“The time is ripe for sanctioning states and key national stakeholders to engage in meaningful structured dialogue on political reform, human rights and the rule of law, and abandon rhetoric on sanctions as an advocacy tool.”
China says sanctions illegal
China has also joined African countries in demanding the immediate end of the US-led economic blockade against Zimbabwe.
Wang Wenbin, Chinese Foreign Affairs ministry spokesperson, described the sanctions against Zimbabwe as “illegitimate and unilateral.”
“We once again solemnly call on certain organisations, including the US, to lift illegal sanctions on Zimbabwe as soon as possible and focus more on helping Zimbabweans fight the Covid-19 pandemic and resume economic development and play a constructive role in promoting Africa’s peace and development,” Mr Wang said.
Land reform program
The US-led sanctions were first imposed in 2000 after Zimbabwe embarked on the land reform program during which the country re-possessed land from minority white farmers for redistribution to landless indigenous Zimbabweans.
US sanctions against Zimbabwe prohibit Americans from engaging in any transactions or dealings with people or government-linked institutions on a sanctions list that is reviewed annually.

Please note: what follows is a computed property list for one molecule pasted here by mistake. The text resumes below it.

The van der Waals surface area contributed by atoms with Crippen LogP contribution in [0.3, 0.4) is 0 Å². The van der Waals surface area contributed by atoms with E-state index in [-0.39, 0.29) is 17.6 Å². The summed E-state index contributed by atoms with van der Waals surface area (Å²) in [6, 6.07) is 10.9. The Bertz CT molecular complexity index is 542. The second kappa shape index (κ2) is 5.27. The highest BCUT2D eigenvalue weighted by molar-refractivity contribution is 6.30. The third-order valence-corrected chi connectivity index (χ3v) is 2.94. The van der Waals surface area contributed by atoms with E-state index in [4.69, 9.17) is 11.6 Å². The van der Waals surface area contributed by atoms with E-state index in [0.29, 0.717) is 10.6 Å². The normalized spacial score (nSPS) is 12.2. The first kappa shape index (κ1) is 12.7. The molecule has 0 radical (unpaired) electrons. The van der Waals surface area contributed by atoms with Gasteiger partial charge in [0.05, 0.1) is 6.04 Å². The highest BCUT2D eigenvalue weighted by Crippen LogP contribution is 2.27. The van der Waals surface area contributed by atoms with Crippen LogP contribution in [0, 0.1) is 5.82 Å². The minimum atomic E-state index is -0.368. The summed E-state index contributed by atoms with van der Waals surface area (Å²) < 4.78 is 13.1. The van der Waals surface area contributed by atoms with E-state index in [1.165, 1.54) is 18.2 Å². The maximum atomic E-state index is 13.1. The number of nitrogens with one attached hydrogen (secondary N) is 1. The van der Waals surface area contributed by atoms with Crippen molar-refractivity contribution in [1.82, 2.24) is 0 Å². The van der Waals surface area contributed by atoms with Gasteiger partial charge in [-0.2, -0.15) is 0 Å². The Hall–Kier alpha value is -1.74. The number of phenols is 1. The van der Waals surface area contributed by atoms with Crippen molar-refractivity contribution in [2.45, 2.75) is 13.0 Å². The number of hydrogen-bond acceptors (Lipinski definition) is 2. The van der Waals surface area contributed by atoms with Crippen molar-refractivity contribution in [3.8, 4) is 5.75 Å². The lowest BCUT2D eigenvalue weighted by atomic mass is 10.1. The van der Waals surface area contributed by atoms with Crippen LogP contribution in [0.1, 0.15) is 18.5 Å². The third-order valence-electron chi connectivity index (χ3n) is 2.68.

While the United States argues that sanctions are targeted on a few individuals and entities, the Zimbabwean government says the impact of sanctions is being felt throughout the whole economy.
On the other hand, the European Union in 2002 imposed a travel ban on Mugabe and dozen other government officials following a disputed presidential election.
US, EU and other Western missions in Zimbabwe issued statements claiming that the sanctions were hurting ordinary people.
The Western countries insist that President Emmerson Mnangagwa’s government must implement political and economic reforms for the sanctions to be removed.
Last Monday in the capital Harare, a local anti-sanctions lobby group Broad Alliance Against Sanctions (BAAS) held a peaceful demonstration at the US Embassy calling for the removal of sanctions.